Lego “Gang”


Lego Club once a month,

Fun times where kids

may meet children from 

other schools, volunteer to

be on other teams and enjoy

creating arrangements for a

specific theme or purpose,

arranged and organized

by the Children’s 

Librarian at our

local Delaware

County Library.

Make sure you check 

out book clubs, subject matter

adult gatherings (e.g. mystery

readers or historians) and great 

musical, dramatic and family 

entertainment found at 

your local library!

Photograph taken

by blog author of her three

growing grandsons on a cool

but not yet frosty evening, 

(Left – Right)

Landen (11) – Skyler (12) – Micah (8)


63 responses »

    • Two of them may work together but it is cool how they meet up with their monthly friends, too. Colleen, it is funny when they see them during summer, when the “club” is disbanded! Lots of jumping and hugging! πŸ™‚

    • Micah loves being included by his big brother, so I instructed Skyler to take his hat off and they were horsing around right beforehand. I said,”I’m taking a picture in three. One – two – and they posed just like this!”
      I think when I posted about this last year, I agreed it would be nice to have an adult Lego Club! When I was at the mall this past weekend, there was a super fantastic demonstration of a big city, museum, and a railroad made of Legos. Somehow, I got the impression it was built by grown men. Could it be the two men talking and standing by the large demonstration table? πŸ˜€

  1. What a wonderful classic photo. Years from now when they look back on that, it will warm their hearts. And you are so right about libraries. Even in our little town, the library is an amazing place πŸ™‚

    • I like this comment so much, Diana! I believe this bonds the 2 brothers and their cousin, my son’s stepson. ❀ I hope we will always have libraries with such open and innovative elements held within their walls. The Columbus Zoo brings animals, the ballet performs quietly throughout bookshelves, and of course, most libraries have toddler and baby programming. πŸ™‚

  2. My son enjoyed lego clubs too and the Boston Science Museum has cool summer classes for lego enthusiasts.
    Truth be told, I enjoyed building with legos with my kids when they were little:) I am glad that you are enjoying with these three cuties.Micah has grown so tall, Robin!

    • Sandhya, you are so right about Micah! He’s growing faster than most of the kids! His hands and feet look like bear parts. Ha ha!
      I am glad you took advantage of the Boston Science Museum and other Lego clubs! Your boys learned about working as a team, on a project and they could be anything they dreamed about. πŸ™‚
      I usually observe and take pictures to send to their parents. When my son was little, my Dad bought him a big plastic fold-out fishing tackle box to store his little legos. πŸ™‚

  3. Awesome! #1 Grandson would love a monthly LEGO get together. He loves Legos and Mega Blocks, and is quite the builder/creator with them.

    I bet he’d have a great time hanging out with your 3 too. Great image Robin!

    • I encourage them to split up and then add a younger boy or girl. They are used to being part of seven grandies, cousins going to schools, parks and the library together.
      They would ask #1 Grandson what he would like to build. One of the recent boys who joined a couple of them, added a wall and a big tree! Another, they asked to be a “go-fer” and off the little girl went to the big tubs to gather “wheels” and “people.”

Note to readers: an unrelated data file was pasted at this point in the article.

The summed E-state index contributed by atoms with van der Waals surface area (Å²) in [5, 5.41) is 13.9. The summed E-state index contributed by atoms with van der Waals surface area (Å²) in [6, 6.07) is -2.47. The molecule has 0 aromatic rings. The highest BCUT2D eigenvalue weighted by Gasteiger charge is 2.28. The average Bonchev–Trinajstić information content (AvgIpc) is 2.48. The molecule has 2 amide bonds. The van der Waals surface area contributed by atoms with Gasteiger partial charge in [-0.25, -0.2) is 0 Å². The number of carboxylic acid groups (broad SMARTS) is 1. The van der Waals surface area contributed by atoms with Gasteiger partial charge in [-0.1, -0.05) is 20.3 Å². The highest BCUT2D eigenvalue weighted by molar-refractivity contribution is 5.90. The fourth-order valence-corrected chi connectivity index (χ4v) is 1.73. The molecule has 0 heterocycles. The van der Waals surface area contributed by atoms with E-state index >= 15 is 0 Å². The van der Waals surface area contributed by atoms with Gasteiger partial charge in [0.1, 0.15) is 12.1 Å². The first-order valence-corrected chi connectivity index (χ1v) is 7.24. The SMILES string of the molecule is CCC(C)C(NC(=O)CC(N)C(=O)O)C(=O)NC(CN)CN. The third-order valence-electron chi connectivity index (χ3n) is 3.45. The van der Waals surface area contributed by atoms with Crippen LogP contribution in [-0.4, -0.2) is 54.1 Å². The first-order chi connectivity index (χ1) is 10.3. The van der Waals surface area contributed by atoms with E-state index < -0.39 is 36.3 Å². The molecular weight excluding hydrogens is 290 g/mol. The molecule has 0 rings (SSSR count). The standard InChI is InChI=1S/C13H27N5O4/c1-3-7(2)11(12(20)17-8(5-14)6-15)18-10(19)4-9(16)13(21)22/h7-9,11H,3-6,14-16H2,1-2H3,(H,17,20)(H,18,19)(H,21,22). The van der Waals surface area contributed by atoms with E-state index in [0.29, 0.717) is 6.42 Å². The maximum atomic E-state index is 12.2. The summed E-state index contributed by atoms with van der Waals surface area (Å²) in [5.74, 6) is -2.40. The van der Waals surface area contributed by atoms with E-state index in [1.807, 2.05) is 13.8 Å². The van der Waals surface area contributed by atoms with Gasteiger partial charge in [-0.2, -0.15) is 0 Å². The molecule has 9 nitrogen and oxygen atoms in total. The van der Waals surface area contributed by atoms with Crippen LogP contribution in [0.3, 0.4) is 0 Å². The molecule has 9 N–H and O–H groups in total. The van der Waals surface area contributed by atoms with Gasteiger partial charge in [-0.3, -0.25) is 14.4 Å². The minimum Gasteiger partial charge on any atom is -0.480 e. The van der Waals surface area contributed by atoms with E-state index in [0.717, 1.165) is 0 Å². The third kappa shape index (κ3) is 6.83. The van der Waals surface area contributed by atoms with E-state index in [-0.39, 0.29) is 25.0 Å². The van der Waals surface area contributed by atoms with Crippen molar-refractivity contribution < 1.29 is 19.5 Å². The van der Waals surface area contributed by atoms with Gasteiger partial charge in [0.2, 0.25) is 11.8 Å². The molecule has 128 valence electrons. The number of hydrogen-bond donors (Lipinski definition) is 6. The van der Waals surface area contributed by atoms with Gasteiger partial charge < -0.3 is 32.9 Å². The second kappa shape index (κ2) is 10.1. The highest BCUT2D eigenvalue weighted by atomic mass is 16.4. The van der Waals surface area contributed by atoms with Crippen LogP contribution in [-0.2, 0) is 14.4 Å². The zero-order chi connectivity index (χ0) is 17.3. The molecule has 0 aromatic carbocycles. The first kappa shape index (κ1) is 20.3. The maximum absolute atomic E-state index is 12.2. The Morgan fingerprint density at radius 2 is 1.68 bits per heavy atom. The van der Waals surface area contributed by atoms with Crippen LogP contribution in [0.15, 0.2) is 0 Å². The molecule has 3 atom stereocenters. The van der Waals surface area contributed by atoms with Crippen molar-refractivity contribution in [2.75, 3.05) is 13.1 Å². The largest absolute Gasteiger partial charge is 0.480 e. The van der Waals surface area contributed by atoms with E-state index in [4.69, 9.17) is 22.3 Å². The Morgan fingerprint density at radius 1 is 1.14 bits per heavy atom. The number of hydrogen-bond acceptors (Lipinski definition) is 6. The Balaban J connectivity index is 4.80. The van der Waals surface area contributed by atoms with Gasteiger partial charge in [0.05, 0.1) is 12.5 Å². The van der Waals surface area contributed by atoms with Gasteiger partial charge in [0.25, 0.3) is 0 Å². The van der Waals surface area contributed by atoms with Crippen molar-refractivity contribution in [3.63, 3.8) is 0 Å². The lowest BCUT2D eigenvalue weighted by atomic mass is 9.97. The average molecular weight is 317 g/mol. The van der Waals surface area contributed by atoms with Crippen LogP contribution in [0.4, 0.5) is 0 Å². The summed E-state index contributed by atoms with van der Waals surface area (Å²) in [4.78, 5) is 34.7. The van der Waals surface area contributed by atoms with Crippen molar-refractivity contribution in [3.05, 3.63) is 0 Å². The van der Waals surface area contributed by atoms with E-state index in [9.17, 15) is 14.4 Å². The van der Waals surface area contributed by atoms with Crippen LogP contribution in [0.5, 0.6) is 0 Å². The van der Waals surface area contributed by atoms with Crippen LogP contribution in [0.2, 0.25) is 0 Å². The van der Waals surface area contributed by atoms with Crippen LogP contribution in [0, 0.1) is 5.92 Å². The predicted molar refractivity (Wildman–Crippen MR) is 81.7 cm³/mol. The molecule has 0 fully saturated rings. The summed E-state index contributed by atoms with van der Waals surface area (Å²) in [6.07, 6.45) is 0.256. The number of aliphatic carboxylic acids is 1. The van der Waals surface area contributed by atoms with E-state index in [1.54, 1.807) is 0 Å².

• #1 Grandson has been building robots with the Legos he inherited from my son, and a construction site with a crane that spins 360 degrees with his Duplo legos all afternoon and early evening. He’s finally beginning to settle down and may be heading to bed soon. πŸ™‚

      • This is so wonderful that he has his Daddy’s Legos and the Duplo bigger sized blocks. The crane sounds like my brother’s Erector set crane. Quite exciting while young to have active tools and machinery “to work” with, Deborah. πŸ™‚

      • It is fun to watch him build. The legos he inherited are my son’s which is his uncle. My daughter is #1 Grandson’s mom. πŸ™‚

        Big Baby Boy doesn’t have any children yet, but he’s getting married this year so there’s hope! He may want those legos back one day. πŸ™‚

      • Oh, you know somewhere in my mind you have shared these family facts, Deborah! I appreciate the reminder. It is good to wait to have marriage and children. Thanks for filling me in! πŸ™‚

    • This was helped by my grandson Micah having a hat on his sweaty head. One of my friends says it “looks slicked back like James Dean.”
      Your comment that they are “a cool looking gang” cracked me up, Pauline. Heh heh! πŸ˜€

    • Ann, aww! Thank you for such a nice compliment and it would be great if they became architects!
      I hope they will dream big! I often tell them about their great grandfather (my Dad) working for NASA so they know anything is possible!

  4. Great photo of the three, Robin – they shine with happiness and fun-loving spirit. Did they go to the Lego Club? Are adults allowed?! Our library has been slow at adapting to the modern world but they are now offering a wider variety of events, toddler’s clubs, talks etc and becoming much more a part of the lcoal community.

    • Yes, they have over a year of Lego Club experiences together. They are indeed fun-loving, Annika. Thanks for seeing their shining faces. Adults sit on chairs along the wall. The kids listen to the young man who is the library children’s assistant who recites the rules and time frame. There is a contest where they follow the theme, fill out the group members’ sheet and if they are voted by their “peers” their construction goes under plexiglass. Top two are placed on display in the children’s area to look at. πŸ™‚ Ages 6 – 12, girls and boys.

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